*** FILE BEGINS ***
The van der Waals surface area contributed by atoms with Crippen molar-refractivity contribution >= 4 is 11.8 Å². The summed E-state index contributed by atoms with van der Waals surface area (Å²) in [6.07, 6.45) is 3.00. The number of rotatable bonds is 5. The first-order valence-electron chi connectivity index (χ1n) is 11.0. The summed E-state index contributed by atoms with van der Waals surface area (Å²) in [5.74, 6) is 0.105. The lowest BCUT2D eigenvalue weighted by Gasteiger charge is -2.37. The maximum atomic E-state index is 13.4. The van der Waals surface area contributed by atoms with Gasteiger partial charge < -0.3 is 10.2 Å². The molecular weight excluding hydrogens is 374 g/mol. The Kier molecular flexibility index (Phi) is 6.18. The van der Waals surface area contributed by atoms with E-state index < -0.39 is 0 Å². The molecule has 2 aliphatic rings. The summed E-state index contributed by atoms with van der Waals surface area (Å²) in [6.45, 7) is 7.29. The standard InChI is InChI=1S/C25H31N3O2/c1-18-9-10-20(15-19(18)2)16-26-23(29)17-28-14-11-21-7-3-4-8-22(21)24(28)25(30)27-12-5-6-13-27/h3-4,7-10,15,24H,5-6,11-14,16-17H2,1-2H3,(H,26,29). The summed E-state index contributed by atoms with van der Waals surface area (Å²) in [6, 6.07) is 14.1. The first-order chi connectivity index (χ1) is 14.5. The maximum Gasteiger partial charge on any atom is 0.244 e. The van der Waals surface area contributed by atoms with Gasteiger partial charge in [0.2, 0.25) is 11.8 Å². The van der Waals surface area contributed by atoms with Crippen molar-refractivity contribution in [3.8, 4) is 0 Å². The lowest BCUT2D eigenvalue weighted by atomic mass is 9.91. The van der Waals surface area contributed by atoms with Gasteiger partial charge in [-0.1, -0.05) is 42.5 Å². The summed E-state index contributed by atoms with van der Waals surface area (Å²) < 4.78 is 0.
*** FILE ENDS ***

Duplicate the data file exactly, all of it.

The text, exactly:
The van der Waals surface area contributed by atoms with Crippen molar-refractivity contribution >= 4 is 11.8 Å². The summed E-state index contributed by atoms with van der Waals surface area (Å²) in [6.07, 6.45) is 3.00. The number of rotatable bonds is 5. The first-order valence-electron chi connectivity index (χ1n) is 11.0. The summed E-state index contributed by atoms with van der Waals surface area (Å²) in [5.74, 6) is 0.105. The lowest BCUT2D eigenvalue weighted by Gasteiger charge is -2.37. The maximum atomic E-state index is 13.4. The van der Waals surface area contributed by atoms with Gasteiger partial charge < -0.3 is 10.2 Å². The molecular weight excluding hydrogens is 374 g/mol. The Kier molecular flexibility index (Phi) is 6.18. The van der Waals surface area contributed by atoms with E-state index < -0.39 is 0 Å². The molecule has 2 aliphatic rings. The summed E-state index contributed by atoms with van der Waals surface area (Å²) in [6.45, 7) is 7.29. The standard InChI is InChI=1S/C25H31N3O2/c1-18-9-10-20(15-19(18)2)16-26-23(29)17-28-14-11-21-7-3-4-8-22(21)24(28)25(30)27-12-5-6-13-27/h3-4,7-10,15,24H,5-6,11-14,16-17H2,1-2H3,(H,26,29). The summed E-state index contributed by atoms with van der Waals surface area (Å²) in [6, 6.07) is 14.1. The first-order chi connectivity index (χ1) is 14.5. The maximum Gasteiger partial charge on any atom is 0.244 e. The van der Waals surface area contributed by atoms with Gasteiger partial charge in [0.2, 0.25) is 11.8 Å². The van der Waals surface area contributed by atoms with Crippen molar-refractivity contribution in [3.8, 4) is 0 Å². The lowest BCUT2D eigenvalue weighted by atomic mass is 9.91. The van der Waals surface area contributed by atoms with Gasteiger partial charge in [-0.1, -0.05) is 42.5 Å². The summed E-state index contributed by atoms with van der Waals surface area (Å²) < 4.78 is 0.